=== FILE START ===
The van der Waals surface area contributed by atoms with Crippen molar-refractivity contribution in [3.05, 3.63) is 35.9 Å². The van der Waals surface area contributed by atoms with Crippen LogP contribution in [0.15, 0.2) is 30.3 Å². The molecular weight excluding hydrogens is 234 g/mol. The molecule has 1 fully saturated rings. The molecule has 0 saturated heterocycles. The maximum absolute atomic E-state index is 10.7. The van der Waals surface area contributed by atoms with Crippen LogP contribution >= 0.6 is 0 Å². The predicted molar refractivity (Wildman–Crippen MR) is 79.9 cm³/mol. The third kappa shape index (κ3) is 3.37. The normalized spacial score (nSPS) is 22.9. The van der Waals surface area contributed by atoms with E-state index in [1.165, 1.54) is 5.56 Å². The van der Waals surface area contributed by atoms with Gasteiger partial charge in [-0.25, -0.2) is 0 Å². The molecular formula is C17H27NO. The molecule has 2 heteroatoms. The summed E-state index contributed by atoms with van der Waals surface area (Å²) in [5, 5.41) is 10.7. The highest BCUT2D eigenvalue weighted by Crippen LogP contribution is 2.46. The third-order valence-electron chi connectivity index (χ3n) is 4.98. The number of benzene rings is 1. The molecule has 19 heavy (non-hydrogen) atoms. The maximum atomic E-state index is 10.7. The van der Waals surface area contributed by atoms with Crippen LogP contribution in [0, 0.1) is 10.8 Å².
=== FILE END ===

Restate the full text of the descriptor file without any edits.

The van der Waals surface area contributed by atoms with Crippen molar-refractivity contribution in [3.05, 3.63) is 35.9 Å². The van der Waals surface area contributed by atoms with Crippen LogP contribution in [0.15, 0.2) is 30.3 Å². The molecular weight excluding hydrogens is 234 g/mol. The molecule has 1 fully saturated rings. The molecule has 0 saturated heterocycles. The maximum absolute atomic E-state index is 10.7. The van der Waals surface area contributed by atoms with Crippen LogP contribution >= 0.6 is 0 Å². The predicted molar refractivity (Wildman–Crippen MR) is 79.9 cm³/mol. The third kappa shape index (κ3) is 3.37. The normalized spacial score (nSPS) is 22.9. The van der Waals surface area contributed by atoms with E-state index in [1.165, 1.54) is 5.56 Å². The van der Waals surface area contributed by atoms with Gasteiger partial charge in [-0.25, -0.2) is 0 Å². The molecular formula is C17H27NO. The molecule has 2 heteroatoms. The summed E-state index contributed by atoms with van der Waals surface area (Å²) in [5, 5.41) is 10.7. The highest BCUT2D eigenvalue weighted by Crippen LogP contribution is 2.46. The third-order valence-electron chi connectivity index (χ3n) is 4.98. The number of benzene rings is 1. The molecule has 19 heavy (non-hydrogen) atoms. The maximum atomic E-state index is 10.7. The van der Waals surface area contributed by atoms with Crippen LogP contribution in [0, 0.1) is 10.8 Å².